And, on the main topic, Solzhenitsyn was a hero. If he can be criticized, that means he was human, big deal. He stood up to tyrants, he told the truth when it was life-threatening to tell the truth, he made a record of crimes that many people did not want to admit had happened. God rest his soul.

  6. “If you are very bookish, this kind of hting is I have read a ton of his stuff and always enjoyed it, though much of it is pompous windbaggery, it is usually interesting.”


    Should be:

    If you are very bookish, this kind of thing is exciting. I have read a ton of his stuff and always enjoyed it, though much of it is pompous windbaggery, it is usually interesting.

  7. Sorry Tatyana, I have to disagree with you. It is incredibly irritating to be lectured by Russians who have not taken the trouble of finding out much about the West on what is really happening. I speak as one with a foot in both camps and I maintain that knowing about Russia and understanding what happened there does not give one the knowledge and understanding of other countries and other societies. See Bukovsky on Russia – absolutely spot on – and on the European Union – knows zilch and refuses to find out.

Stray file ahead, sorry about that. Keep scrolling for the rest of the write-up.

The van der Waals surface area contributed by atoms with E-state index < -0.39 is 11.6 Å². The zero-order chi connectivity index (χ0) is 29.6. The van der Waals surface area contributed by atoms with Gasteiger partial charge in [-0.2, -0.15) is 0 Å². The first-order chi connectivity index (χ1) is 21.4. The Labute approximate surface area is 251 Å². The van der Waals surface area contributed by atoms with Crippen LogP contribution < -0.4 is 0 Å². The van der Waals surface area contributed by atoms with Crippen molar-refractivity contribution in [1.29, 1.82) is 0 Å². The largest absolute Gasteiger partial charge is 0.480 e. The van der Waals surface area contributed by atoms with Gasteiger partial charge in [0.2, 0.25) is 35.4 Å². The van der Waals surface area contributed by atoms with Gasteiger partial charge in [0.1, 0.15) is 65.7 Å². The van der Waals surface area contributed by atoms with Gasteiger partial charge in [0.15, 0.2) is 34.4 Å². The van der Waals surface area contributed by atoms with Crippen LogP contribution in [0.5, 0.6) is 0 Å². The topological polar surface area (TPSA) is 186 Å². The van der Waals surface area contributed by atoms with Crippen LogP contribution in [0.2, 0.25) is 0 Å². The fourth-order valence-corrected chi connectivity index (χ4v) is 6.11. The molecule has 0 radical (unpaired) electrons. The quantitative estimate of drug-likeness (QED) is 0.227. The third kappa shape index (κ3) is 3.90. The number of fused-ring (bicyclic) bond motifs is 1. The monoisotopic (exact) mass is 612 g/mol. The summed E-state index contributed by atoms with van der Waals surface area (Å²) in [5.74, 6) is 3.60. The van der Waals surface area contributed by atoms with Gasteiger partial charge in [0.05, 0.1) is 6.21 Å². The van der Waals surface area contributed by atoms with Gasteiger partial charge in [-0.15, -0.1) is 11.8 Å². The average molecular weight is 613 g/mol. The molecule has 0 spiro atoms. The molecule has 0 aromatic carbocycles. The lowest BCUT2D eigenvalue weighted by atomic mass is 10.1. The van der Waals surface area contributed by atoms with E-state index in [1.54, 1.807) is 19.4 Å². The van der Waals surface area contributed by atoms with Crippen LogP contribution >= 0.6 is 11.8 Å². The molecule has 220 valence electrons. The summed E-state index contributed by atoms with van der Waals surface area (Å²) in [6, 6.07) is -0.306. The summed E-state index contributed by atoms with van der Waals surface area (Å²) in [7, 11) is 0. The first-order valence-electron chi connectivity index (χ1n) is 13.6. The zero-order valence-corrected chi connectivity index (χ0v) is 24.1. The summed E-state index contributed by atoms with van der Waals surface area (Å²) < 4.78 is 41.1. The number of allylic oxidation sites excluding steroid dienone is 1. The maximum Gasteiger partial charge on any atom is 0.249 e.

8. Generally speaking, Helen, I’d agree with you (especially after couple of years of reading Russian LiveJournal *expletive deleted after minute consideration*).
    It’s just that in this particular case, knowing our resident lefty know-it-all Fred Lapides-Hill, I have a feeling the topics he and his wife were so inequivically contradicted on were connected with Russian/Soviet affairs.

    I have a co-worker that reminds me of our Fred here. He’s a Syrian expat, lives with his Ukrainian girlfriend in Brooklyn. Once I chanced on him at the watercooler (no, really) preaching to everyone willing to listen the glories of Soviet life. “The State provided every working guy with a car. Poverty was eliminated. Doctors were considered as working class as machine operator, and the cost of healthcare was so low, everyone can afford it. If you were an honest working man, you were able to take your family on any expensive vacation abroad – because the State valued your work!”
    When I asked him did he just recited his opium dream to us (and mentioned that I’ve lived in the Socialist Paradise for 30 years), he said he knows better anyway, coz he read it in “authoritative sources”.

    Well, “naive” is a mild word to describe him, isn’t it?

  9. Thank you, Tatyana.

    I was, in fact, born in Moscow and I’m sure that I don’t have to tell you how irritated my family was when we arrived in the U.S. from Soviet Russia to be lectured by leftist Americans on the glory of life in the Soviet Union. We were told that communism was great and that we just “didn’t get it”. None of these bleeding hearts of delicate sensibility so much as set foot in a communist country before telling me.